Speaking of that, I did see my favorite female wrestler in my childhood years, Lita, in person. I didn’t speak to or take a picture with her, but I stood close enough to breath the same carbon dioxide as her. After searching for her booth with my fiance for a good 15 minutes after we arrived, I finally laid eyes on her, almost passing her. Taken by surprise at seeing a real-life famous person, I hid behind my fiance and yelped “That’s her! That’s really her!” And after my initial freakout passed, I got a weird feeling. There Lita was, standing right in front of me. Talking to someone behind her booth, touching, taking pictures with fans. The same Lita that main evented Raw in 2003 in a match where she fell on her torso so hard that it looked like she broke herself in half. The same Lita that wrestled Trish Stratus in the latter’s retirement match. The same Lita I looked up to as a different kind of girl growing up, was standing right in front of me. A smaller woman, average height. No discernible muscles could be seen under her zip-up black hoodie, black t-shirt and loose fitting pants. She wore sneakers. Her hair a faded auburn brown, as if she was due for a touch-up dye job.


And it wasn’t until after I’d left C2E2 that I figured out what this feeling was. As enamored as I was to be under the same roof as one of my childhood heroes, I felt underwhelmed by her presence. Even though I kept pacing her booth whenever I got the chance while I was there, it wasn’t because she was famous that necessarily caused me to do this. It was the fact that she seemed so unfamous to me. Lita, despite her fame and success, was just a person. And that was the comforting thing I realized about C2E2 as a whole convention; a bunch of celebrities agreed to come and sit with fans to talk about pop culture. They were there, in the flesh and on the show floor with everyday people. Every celebrity that came to C2E2 at one time was an everyday person, but they didn’t somehow lose their personhood when they got their big break. They’re real, they live real lives, and they don’t just exist in a vacuum. When you meet a celeb or see them in person, you may realize like I did that they are not more human than you. I can think of a million different ways to say this, but it was oddly comforting to me as an aspiring writer to realize that in order to reach fame or prominence, you don’t ascend to some higher state of being.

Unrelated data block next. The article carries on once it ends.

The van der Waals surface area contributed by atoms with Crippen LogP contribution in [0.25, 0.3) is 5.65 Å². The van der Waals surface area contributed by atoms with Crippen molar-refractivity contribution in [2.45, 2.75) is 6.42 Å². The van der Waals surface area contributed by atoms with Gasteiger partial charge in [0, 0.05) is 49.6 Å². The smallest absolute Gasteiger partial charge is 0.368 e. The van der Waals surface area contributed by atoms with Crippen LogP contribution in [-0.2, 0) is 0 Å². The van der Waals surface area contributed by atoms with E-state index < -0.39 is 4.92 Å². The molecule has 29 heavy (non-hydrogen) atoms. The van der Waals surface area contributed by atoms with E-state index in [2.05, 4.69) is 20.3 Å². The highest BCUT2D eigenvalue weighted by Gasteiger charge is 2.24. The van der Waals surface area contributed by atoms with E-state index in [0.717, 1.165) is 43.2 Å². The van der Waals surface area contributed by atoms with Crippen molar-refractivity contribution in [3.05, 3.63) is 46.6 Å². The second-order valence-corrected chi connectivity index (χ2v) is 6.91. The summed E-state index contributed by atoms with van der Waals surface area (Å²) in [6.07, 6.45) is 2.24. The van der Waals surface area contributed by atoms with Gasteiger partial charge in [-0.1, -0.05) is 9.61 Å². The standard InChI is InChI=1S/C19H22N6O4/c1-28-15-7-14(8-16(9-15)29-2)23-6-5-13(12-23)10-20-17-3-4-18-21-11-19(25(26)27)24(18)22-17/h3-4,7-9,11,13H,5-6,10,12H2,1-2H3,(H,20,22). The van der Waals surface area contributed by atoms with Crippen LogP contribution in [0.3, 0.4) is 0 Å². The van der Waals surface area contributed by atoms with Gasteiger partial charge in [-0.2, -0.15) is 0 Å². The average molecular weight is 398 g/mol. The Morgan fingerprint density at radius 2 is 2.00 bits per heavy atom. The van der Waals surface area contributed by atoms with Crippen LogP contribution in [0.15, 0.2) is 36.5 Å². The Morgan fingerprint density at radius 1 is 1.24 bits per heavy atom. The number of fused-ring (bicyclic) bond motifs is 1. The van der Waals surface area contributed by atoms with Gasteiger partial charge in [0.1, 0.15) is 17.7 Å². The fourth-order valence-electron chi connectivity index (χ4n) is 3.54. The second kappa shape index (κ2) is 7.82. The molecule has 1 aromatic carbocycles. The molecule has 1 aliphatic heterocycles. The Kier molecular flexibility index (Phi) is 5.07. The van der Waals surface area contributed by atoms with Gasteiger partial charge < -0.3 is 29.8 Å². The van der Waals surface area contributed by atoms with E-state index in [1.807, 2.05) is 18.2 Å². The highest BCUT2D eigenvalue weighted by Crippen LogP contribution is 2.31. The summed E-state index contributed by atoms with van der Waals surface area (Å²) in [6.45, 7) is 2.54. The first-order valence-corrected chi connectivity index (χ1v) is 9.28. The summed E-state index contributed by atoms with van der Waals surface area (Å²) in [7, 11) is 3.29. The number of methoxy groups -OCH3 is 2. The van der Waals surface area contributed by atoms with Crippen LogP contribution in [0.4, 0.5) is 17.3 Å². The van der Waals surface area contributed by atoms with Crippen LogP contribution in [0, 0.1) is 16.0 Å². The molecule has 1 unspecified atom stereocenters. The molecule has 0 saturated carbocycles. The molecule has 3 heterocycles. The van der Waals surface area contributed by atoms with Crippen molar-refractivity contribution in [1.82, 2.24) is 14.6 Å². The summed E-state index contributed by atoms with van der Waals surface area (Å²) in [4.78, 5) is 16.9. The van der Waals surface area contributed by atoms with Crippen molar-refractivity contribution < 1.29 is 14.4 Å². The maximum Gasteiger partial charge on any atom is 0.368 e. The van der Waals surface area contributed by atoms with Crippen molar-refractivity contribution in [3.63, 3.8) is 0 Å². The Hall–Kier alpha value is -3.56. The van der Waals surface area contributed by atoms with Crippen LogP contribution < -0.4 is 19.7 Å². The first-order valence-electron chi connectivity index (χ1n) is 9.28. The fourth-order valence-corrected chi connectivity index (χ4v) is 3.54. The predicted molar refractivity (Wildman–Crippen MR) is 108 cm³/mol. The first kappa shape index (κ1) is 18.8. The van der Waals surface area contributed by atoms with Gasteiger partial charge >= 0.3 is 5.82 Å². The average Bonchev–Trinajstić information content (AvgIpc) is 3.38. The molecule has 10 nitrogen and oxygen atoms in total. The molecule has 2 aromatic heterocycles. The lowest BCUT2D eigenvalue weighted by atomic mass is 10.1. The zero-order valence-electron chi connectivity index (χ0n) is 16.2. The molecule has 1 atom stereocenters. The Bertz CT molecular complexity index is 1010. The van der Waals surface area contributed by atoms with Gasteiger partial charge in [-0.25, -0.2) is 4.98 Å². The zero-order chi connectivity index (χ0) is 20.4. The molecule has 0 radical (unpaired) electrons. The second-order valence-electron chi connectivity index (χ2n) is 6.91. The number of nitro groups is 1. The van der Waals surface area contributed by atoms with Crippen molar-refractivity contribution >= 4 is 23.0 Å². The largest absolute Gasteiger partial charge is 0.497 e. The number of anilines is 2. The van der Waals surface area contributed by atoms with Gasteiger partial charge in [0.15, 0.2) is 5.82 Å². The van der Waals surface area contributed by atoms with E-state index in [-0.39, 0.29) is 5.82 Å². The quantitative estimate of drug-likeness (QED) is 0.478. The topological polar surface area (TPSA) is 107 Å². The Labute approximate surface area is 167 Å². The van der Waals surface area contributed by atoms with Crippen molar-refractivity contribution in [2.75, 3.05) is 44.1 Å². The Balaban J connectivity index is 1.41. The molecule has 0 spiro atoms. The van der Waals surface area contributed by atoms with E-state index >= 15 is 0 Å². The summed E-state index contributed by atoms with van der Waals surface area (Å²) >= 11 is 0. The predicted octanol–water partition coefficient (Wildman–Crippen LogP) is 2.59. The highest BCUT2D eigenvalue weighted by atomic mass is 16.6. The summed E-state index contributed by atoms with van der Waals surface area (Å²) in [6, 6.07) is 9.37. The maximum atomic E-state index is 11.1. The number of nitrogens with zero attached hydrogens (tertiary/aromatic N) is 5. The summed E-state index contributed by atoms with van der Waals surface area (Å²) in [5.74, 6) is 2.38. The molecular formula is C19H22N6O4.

The same idea applied to my other childhood fave that appeared at the con, Rey Mysterio. While I didn’t sit as close to him (since he was on the Main Stage on a panel), still sitting and seeing his face on the big screen, knowing that his tiny self was sitting yards away humanized him for me. He talked about his son just turning 20 and how time has flown, just like any parent would. It was gratifying to see wrestlers who shaped my childhood and love of wrestling for the people they really are.

Before and after my panel I was able to walk around the floor with my fiance. It was definitely a cool experience and opened my eyes to how hard the organizations and artists at C2E2 worked to give the best presentation of fandom to all of the guests who paid to be there. That said, my fiance and I would have enjoyed the con more if we brought money to spend on all of the awesome artwork and trinkets we saw. Or, to take pictures or autographs from celebs at the booths (like Lita). Because we had no cash, the most we could do was ogle at everything and smile at artists as we slowly shuffled away from their tables. I did get a Wonder Woman comic with the two dollars my fiance had in his wallet, so I at least got one physical takeaway from my experience.

I hope to come back to C2E2 next year or the year after to truly get the whole experience. But for now, I’m satisfied I was given such an awesome opportunity by sheer happenstance. Follow your path in life where it leads you; you may be surprised what you get in return for your faith.